Fisker CEO Deletes Twitter Account On Concerns About Elon Musk’s Control Of His Free Speech
Henrik Fisker, CEO of electric-car maker Fisker Inc., was a high-profile Twitter departure this week, deleting his account over concerns about how the social media platform will operate under ownership by Elon Musk, a longtime rival.
Twitter’s board on April 25 accepted Musk’s $44 billion bid to buy the company and take it private. Fisker, a well-known car designer who once worked for Musk under contract in Tesla’s early days, in his final tweet encouraged followers to shift to his Instagram to keep tabs on him. Musk says he’s committed to making Twitter a bastion for free speech, but Fisker isn’t so sure about that.
“I believe 100% in free speech,” he told Forbes via text message. “But I do not want my free speech to be actively managed or controlled by a competitor. And I do not want a competitor to determine how my followers experience Fisker as we grow our company.”
Some Twitter users are expressing concerns about the direction the platform will take under Musk’s control—such as a higher tolerance for hate speech, vaccine falsehoods and content that’s racist, misogynistic or attacks the LGBTQ community–though it’s unclear how many will leave. Other accounts, such as the popular “Elon Musk’s Jet,” which provides updates on where the mercurial billionaire flies his luxurious Gulfstream G650ER, are concerned they’ll be removed when the sale is complete.
Though he’s no longer on Twitter, Fisker Inc. is. Whether or not the Los Angeles-based carmaker maintains its account “is a company decision,” Fisker said, without elaborating. A company spokeswoman didn’t immediately respond to a request for comment on the matter.
Fisker’s concerns are echoed by the American Civil Liberties Union, which also isn’t a fan of Musk’s Twitter deal even though he’s donated to the free-speech organization and is a “card-carrying” member.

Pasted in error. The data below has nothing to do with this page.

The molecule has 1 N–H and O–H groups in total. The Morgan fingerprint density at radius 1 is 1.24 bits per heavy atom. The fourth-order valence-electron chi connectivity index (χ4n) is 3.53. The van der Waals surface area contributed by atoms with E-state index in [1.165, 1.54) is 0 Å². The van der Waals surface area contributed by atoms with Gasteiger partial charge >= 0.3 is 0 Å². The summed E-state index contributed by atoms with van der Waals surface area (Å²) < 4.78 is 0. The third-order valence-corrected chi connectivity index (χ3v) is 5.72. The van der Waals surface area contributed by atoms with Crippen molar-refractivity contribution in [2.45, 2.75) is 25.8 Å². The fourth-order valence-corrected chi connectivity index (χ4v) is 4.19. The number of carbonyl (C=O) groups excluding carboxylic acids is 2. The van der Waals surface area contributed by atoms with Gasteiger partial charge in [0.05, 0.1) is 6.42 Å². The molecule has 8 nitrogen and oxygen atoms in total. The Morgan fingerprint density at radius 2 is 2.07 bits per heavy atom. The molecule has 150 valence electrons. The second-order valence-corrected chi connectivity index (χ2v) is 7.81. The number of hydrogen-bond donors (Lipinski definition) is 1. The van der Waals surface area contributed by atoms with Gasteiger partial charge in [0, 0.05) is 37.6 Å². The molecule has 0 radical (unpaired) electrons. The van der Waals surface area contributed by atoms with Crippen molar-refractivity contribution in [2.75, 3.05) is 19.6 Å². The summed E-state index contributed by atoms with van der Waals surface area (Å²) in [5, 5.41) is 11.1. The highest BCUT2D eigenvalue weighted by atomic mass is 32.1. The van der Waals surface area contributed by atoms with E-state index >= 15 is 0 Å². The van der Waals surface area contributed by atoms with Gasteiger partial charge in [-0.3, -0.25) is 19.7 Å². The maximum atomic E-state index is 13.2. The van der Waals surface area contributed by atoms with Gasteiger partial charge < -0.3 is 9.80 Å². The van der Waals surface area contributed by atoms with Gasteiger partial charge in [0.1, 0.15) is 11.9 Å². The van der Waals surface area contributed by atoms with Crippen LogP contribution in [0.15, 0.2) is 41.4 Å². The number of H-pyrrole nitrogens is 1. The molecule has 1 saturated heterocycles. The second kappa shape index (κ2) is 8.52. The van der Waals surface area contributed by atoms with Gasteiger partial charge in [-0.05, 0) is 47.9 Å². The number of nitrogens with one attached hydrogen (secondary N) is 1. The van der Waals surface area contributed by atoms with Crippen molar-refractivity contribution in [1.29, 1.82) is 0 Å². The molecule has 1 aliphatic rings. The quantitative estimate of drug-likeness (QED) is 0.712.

“There’s a lot of danger having so much power in the hands of any one individual,” said Anthony D. Romero, the ACLU’s executive director. “In today’s world, a small handful of private tech companies — including Twitter — play a profound and unique role in enabling our right to express ourselves online. … We should be worried about any powerful central actor, whether it’s a government or any wealthy individual — even if it’s an ACLU member — having so much control over the boundaries of our political speech online.”
Fisker, who once styled a BMW roadster for James Bond and led Aston Martin’s design studio, was an early design consultant for the vehicle that would eventually become Tesla’s Model S sedan. Musk didn’t like Fisker’s concept and (unsuccessfully) sued him in 2008 for breach of contract, claiming the Danish entrepreneur took the project to spy on Tesla. Fisker denied the accusation.
His first attempt to take on Tesla, with the plug-in hybrid Karma luxury car from Fisker Automotive, failed about a decade ago, but he’s back with Fisker Inc. The company’s all-electric Ocean SUV, a competitor to Tesla’s Model Y, launches late this year and will be built under contract for Fisker by auto-engineering powerhouse Magna in Graz, Austria.
The Ocean starts at $37,499 for the base Sport version that goes 250 miles per charge. A top-of-the-range Extreme grade gets at least 350 miles per charge, accelerates from 0 mph to 60 mph in just 3.6 seconds and will set buyers back $68,999. A second Fisker model, the PEAR, is to be built in partnership with Foxconn in Lordstown, Ohio, starting in 2024.
Fisker shares fell 4.3% to $10.48 in Nasdaq trading on Tuesday.